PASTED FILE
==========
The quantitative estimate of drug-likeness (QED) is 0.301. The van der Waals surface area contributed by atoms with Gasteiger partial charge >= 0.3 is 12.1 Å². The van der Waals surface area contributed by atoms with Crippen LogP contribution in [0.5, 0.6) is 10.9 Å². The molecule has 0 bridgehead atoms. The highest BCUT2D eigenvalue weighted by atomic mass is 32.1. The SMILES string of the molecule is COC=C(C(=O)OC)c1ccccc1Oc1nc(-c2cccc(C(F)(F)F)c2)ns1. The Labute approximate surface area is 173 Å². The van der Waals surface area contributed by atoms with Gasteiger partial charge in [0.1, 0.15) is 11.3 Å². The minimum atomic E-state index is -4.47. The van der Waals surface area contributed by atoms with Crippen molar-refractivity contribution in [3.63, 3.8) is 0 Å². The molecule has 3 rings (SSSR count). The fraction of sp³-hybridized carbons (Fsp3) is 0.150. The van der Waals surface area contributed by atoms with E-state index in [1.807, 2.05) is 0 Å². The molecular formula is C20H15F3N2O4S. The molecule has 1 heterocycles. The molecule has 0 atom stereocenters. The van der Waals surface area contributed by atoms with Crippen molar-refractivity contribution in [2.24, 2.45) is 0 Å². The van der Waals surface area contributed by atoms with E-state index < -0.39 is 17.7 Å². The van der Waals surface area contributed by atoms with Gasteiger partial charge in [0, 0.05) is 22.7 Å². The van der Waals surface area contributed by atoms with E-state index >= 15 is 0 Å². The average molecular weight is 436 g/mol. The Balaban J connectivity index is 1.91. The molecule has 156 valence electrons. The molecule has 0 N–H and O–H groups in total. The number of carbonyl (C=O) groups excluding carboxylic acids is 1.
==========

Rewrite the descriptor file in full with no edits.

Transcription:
The quantitative estimate of drug-likeness (QED) is 0.301. The van der Waals surface area contributed by atoms with Gasteiger partial charge >= 0.3 is 12.1 Å². The van der Waals surface area contributed by atoms with Crippen LogP contribution in [0.5, 0.6) is 10.9 Å². The molecule has 0 bridgehead atoms. The highest BCUT2D eigenvalue weighted by atomic mass is 32.1. The SMILES string of the molecule is COC=C(C(=O)OC)c1ccccc1Oc1nc(-c2cccc(C(F)(F)F)c2)ns1. The Labute approximate surface area is 173 Å². The van der Waals surface area contributed by atoms with Gasteiger partial charge in [0.1, 0.15) is 11.3 Å². The minimum atomic E-state index is -4.47. The van der Waals surface area contributed by atoms with Crippen molar-refractivity contribution in [3.63, 3.8) is 0 Å². The molecule has 3 rings (SSSR count). The fraction of sp³-hybridized carbons (Fsp3) is 0.150. The van der Waals surface area contributed by atoms with E-state index in [1.807, 2.05) is 0 Å². The molecular formula is C20H15F3N2O4S. The molecule has 1 heterocycles. The molecule has 0 atom stereocenters. The van der Waals surface area contributed by atoms with Crippen molar-refractivity contribution in [2.24, 2.45) is 0 Å². The van der Waals surface area contributed by atoms with E-state index < -0.39 is 17.7 Å². The van der Waals surface area contributed by atoms with Gasteiger partial charge in [0, 0.05) is 22.7 Å². The van der Waals surface area contributed by atoms with E-state index >= 15 is 0 Å². The average molecular weight is 436 g/mol. The Balaban J connectivity index is 1.91. The molecule has 156 valence electrons. The molecule has 0 N–H and O–H groups in total. The number of carbonyl (C=O) groups excluding carboxylic acids is 1.